There was a lot of editing, 148 hours that you haven't seen [laughs]. Making a documentary is really telling a story and I don't have any idea of objectivity -- it is my point of view on Shaheen. Some people say to me that they would like to show his films, that they really want to see his films, and I say: "You don't see how much I have edited. I show you the very nice parts of his films." People think he's a great filmmaker and that's the story I wanted to tell -- but I could have told another story.

To my mind, objectivity is a human construct, a falsity that does not exist.

Except mathematics maybe, and sometimes physics.

The purist opinion of documentary as objective is therein built on a faulty premise. From the subjective choices of the filmmakers that bleed into the film to the subjectivity of the subjects, it's not purely objective. Hence, it calls into question the traditional dividing line of the objectivity of documentary and the subjectivity of narrative fiction.

Totally! It's the editing, and why you chose this guy, how you film it and what you show, or what you don't show. It's not only subjectivity, it's storytelling. Not many people ask me about this, they take it for granted that it's the real Shaheen. But I'm not lying, I'm not saying things that aren't true, but I am telling a story, a fictional story out of what I filmed. I took scenes that happened one day and I put them with another story that happened three months later and that's why we had seven months of editing with three editors. So it was a lot of work.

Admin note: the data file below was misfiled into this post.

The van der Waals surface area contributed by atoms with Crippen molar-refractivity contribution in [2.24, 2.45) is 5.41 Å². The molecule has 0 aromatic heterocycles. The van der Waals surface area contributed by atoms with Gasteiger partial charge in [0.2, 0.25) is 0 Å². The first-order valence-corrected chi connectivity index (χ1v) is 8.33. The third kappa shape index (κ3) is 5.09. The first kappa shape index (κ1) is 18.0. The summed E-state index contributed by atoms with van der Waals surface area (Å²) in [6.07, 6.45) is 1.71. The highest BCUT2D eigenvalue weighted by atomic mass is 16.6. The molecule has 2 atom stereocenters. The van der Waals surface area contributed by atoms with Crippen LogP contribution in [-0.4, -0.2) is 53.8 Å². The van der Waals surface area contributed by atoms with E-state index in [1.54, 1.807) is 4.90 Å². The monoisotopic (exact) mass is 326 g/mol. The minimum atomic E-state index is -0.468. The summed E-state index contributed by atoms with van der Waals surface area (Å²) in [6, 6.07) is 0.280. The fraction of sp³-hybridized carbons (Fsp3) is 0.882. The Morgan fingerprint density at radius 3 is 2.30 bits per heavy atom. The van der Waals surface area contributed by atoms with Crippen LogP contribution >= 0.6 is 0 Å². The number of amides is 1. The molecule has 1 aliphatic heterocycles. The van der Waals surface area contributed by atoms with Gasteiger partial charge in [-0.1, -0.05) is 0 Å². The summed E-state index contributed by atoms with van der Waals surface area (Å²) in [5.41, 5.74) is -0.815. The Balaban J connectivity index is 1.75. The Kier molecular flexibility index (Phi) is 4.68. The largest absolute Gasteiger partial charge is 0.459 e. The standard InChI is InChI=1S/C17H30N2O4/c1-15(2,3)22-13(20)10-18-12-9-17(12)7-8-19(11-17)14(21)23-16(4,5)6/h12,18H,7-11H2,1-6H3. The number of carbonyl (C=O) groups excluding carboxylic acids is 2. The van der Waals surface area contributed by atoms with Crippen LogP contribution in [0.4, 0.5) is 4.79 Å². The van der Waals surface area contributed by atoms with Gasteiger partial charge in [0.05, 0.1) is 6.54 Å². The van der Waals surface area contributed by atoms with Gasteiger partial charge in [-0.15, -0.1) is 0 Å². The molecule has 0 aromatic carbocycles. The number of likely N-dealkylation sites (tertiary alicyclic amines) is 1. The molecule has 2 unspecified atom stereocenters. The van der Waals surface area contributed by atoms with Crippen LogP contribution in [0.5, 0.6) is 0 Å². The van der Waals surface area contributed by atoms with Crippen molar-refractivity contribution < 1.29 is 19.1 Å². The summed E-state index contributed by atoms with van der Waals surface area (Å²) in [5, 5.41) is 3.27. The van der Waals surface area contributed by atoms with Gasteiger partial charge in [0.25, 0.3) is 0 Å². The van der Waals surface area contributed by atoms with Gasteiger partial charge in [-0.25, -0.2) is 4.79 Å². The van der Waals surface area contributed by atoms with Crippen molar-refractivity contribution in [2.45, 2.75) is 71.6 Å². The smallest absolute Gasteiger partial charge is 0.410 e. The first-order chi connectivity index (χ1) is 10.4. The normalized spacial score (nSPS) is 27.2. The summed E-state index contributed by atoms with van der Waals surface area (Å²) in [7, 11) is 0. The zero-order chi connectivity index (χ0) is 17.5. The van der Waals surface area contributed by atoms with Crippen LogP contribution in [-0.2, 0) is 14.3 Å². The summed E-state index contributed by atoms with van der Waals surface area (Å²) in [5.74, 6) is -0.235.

One of the striking aspects of the film are the light and comedic moments offset by a darker and heavier sensibility, which include moments when, for example, Shaheen talks about arranged marriages.

We made 70rough cuts and there was one version we tested and you couldn't believe you were in Afghanistan. People would say: "Oh this is too funny. You don't see Afghanistan, it's just a bunch of crazy guys." I then said: "Let's put in a little more darkness." You then have to strike a balance and to me, if it's not perfect, I'm happy.